This site will also house information on the work underway in state government to successfully implement the many provisions of the Patient Protection and Affordable Care Act, including the proceedings of the Interagency Health Reform Implementing Board and some of the most immediate initiatives such as the Temporary High Risk Pool and other upcoming grant opportunities.
CLASS Act- all around? Health reform's take on long-term care
Many of you may not know this, but the recently passed health reform bill includes an insurance program for long-term care.
Dubbed the CLASS Act, the Community Living Assistance Services and Support Act created a voluntary government program for long-term care.
Although we're still not 100 percent sure how the program will work, there are terms that are set in statute. Those who enroll will:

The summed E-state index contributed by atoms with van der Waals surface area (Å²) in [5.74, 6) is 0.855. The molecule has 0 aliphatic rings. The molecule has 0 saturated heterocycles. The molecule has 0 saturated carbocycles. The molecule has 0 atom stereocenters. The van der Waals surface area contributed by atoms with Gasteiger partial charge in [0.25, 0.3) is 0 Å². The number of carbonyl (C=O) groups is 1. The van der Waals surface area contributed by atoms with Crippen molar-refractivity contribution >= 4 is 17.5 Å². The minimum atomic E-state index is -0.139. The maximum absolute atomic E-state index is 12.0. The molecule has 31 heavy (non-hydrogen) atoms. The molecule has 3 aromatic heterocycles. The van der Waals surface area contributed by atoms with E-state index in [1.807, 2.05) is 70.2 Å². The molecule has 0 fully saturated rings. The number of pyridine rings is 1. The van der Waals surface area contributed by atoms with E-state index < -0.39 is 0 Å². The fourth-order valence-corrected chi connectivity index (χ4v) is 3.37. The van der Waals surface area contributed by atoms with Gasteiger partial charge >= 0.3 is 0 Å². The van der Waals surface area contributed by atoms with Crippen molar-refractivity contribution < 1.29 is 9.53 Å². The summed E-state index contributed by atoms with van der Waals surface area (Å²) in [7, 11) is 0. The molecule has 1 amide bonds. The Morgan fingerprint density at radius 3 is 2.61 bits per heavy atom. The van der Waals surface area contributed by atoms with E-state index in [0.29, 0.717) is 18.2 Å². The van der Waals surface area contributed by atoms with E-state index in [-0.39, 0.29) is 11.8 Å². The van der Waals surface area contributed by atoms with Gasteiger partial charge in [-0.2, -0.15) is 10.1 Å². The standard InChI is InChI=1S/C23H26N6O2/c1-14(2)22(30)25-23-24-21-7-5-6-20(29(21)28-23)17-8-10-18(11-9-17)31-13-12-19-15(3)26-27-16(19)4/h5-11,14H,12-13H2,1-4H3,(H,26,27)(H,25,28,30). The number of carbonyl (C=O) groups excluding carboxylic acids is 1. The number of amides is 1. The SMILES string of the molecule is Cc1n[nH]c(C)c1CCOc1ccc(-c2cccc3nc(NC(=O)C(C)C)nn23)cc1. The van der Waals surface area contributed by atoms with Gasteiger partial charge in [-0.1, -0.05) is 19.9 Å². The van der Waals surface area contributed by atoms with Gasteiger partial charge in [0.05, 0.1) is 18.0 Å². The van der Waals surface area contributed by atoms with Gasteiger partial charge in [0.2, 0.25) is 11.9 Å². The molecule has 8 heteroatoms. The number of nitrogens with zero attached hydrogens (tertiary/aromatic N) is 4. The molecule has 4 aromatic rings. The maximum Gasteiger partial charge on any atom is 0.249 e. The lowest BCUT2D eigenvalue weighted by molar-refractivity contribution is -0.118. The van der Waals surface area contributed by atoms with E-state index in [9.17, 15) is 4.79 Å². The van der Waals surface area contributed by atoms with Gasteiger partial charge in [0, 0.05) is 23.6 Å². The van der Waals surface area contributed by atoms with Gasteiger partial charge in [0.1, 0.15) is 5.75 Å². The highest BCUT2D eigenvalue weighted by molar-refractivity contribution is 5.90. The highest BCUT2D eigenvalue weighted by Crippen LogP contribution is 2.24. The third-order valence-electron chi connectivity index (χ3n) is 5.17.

• Through payroll deductions, pay a monthly premium. Self-employed people will also be able to join the program through a government payment mechanism.
  • Not be denied coverage and will be eligible for benefits after the five year waiting period (participants must have been working for three of those five years).
  • Receive a lifetime cash benefit after meeting the eligibility criteria. They expect this to be an average of $50-75/day and is payable for as long as the participant is disabled.
  • Be offered this coverage through their employers and will be automatically covered unless they opt out.
The details are still being ironed out in Washington. According to COPIC's long-term care specialist Carolyn Samuelson, this is likely not the right answer for all individuals.

"The CLASS Act provides very modest benefits, in addition to a five-year waiting period, and seems to be primarily for those individuals who are uninsurable or can only afford a policy offering limited benefits," said Carolyn.